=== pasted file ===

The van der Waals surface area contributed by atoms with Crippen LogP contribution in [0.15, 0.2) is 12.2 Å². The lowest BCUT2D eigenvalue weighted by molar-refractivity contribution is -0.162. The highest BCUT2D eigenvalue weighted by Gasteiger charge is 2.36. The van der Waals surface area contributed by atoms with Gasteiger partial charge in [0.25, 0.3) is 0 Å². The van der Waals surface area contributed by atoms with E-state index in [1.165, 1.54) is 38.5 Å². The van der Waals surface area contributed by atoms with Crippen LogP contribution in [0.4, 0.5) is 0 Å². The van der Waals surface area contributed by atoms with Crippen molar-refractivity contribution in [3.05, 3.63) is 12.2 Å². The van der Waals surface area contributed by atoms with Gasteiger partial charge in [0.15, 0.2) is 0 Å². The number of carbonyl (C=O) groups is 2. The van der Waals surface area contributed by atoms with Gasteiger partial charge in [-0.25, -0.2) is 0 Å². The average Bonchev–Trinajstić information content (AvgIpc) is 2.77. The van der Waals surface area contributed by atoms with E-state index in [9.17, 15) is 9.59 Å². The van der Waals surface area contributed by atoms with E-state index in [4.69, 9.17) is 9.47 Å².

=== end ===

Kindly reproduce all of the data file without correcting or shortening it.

The van der Waals surface area contributed by atoms with Crippen LogP contribution in [0.15, 0.2) is 12.2 Å². The lowest BCUT2D eigenvalue weighted by molar-refractivity contribution is -0.162. The highest BCUT2D eigenvalue weighted by Gasteiger charge is 2.36. The van der Waals surface area contributed by atoms with Gasteiger partial charge in [0.25, 0.3) is 0 Å². The van der Waals surface area contributed by atoms with E-state index in [1.165, 1.54) is 38.5 Å². The van der Waals surface area contributed by atoms with Crippen LogP contribution in [0.4, 0.5) is 0 Å². The van der Waals surface area contributed by atoms with Crippen molar-refractivity contribution in [3.05, 3.63) is 12.2 Å². The van der Waals surface area contributed by atoms with Gasteiger partial charge in [0.15, 0.2) is 0 Å². The number of carbonyl (C=O) groups is 2. The van der Waals surface area contributed by atoms with Gasteiger partial charge in [-0.25, -0.2) is 0 Å². The average Bonchev–Trinajstić information content (AvgIpc) is 2.77. The van der Waals surface area contributed by atoms with E-state index in [9.17, 15) is 9.59 Å². The van der Waals surface area contributed by atoms with E-state index in [4.69, 9.17) is 9.47 Å².